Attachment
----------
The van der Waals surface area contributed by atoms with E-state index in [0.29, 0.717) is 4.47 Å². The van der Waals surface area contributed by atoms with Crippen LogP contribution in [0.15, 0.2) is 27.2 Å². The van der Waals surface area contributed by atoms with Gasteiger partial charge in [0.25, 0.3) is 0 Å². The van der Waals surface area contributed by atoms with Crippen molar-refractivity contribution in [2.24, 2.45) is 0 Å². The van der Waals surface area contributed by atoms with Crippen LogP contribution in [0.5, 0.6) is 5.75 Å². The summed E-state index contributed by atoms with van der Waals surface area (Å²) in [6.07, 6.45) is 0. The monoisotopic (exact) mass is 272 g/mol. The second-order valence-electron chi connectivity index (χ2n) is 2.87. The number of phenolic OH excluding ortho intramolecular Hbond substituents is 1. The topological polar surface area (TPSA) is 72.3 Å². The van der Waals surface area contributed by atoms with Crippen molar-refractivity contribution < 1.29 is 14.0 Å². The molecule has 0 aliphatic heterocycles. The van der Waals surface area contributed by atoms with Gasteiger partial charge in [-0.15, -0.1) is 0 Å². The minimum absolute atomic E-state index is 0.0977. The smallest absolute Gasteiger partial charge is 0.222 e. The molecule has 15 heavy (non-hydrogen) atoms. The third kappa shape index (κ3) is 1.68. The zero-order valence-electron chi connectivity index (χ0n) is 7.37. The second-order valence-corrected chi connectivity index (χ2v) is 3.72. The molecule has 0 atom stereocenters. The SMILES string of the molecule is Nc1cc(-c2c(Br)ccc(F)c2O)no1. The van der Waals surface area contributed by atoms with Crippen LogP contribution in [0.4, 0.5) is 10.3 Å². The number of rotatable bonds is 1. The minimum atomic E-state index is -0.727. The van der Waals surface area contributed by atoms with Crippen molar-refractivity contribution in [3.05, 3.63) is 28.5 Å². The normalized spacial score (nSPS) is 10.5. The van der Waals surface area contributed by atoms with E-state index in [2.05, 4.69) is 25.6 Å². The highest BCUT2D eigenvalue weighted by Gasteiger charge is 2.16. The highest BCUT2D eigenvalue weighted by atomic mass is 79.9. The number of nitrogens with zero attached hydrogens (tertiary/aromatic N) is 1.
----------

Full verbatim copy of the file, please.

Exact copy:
The van der Waals surface area contributed by atoms with E-state index in [0.29, 0.717) is 4.47 Å². The van der Waals surface area contributed by atoms with Crippen LogP contribution in [0.15, 0.2) is 27.2 Å². The van der Waals surface area contributed by atoms with Gasteiger partial charge in [0.25, 0.3) is 0 Å². The van der Waals surface area contributed by atoms with Crippen molar-refractivity contribution in [2.24, 2.45) is 0 Å². The van der Waals surface area contributed by atoms with Crippen LogP contribution in [0.5, 0.6) is 5.75 Å². The summed E-state index contributed by atoms with van der Waals surface area (Å²) in [6.07, 6.45) is 0. The monoisotopic (exact) mass is 272 g/mol. The second-order valence-electron chi connectivity index (χ2n) is 2.87. The number of phenolic OH excluding ortho intramolecular Hbond substituents is 1. The topological polar surface area (TPSA) is 72.3 Å². The van der Waals surface area contributed by atoms with Crippen molar-refractivity contribution < 1.29 is 14.0 Å². The molecule has 0 aliphatic heterocycles. The van der Waals surface area contributed by atoms with Gasteiger partial charge in [-0.15, -0.1) is 0 Å². The minimum absolute atomic E-state index is 0.0977. The smallest absolute Gasteiger partial charge is 0.222 e. The molecule has 15 heavy (non-hydrogen) atoms. The third kappa shape index (κ3) is 1.68. The zero-order valence-electron chi connectivity index (χ0n) is 7.37. The second-order valence-corrected chi connectivity index (χ2v) is 3.72. The molecule has 0 atom stereocenters. The SMILES string of the molecule is Nc1cc(-c2c(Br)ccc(F)c2O)no1. The van der Waals surface area contributed by atoms with Crippen LogP contribution in [0.4, 0.5) is 10.3 Å². The number of rotatable bonds is 1. The minimum atomic E-state index is -0.727. The van der Waals surface area contributed by atoms with Crippen molar-refractivity contribution in [3.05, 3.63) is 28.5 Å². The normalized spacial score (nSPS) is 10.5. The van der Waals surface area contributed by atoms with E-state index in [2.05, 4.69) is 25.6 Å². The highest BCUT2D eigenvalue weighted by Gasteiger charge is 2.16. The highest BCUT2D eigenvalue weighted by atomic mass is 79.9. The number of nitrogens with zero attached hydrogens (tertiary/aromatic N) is 1.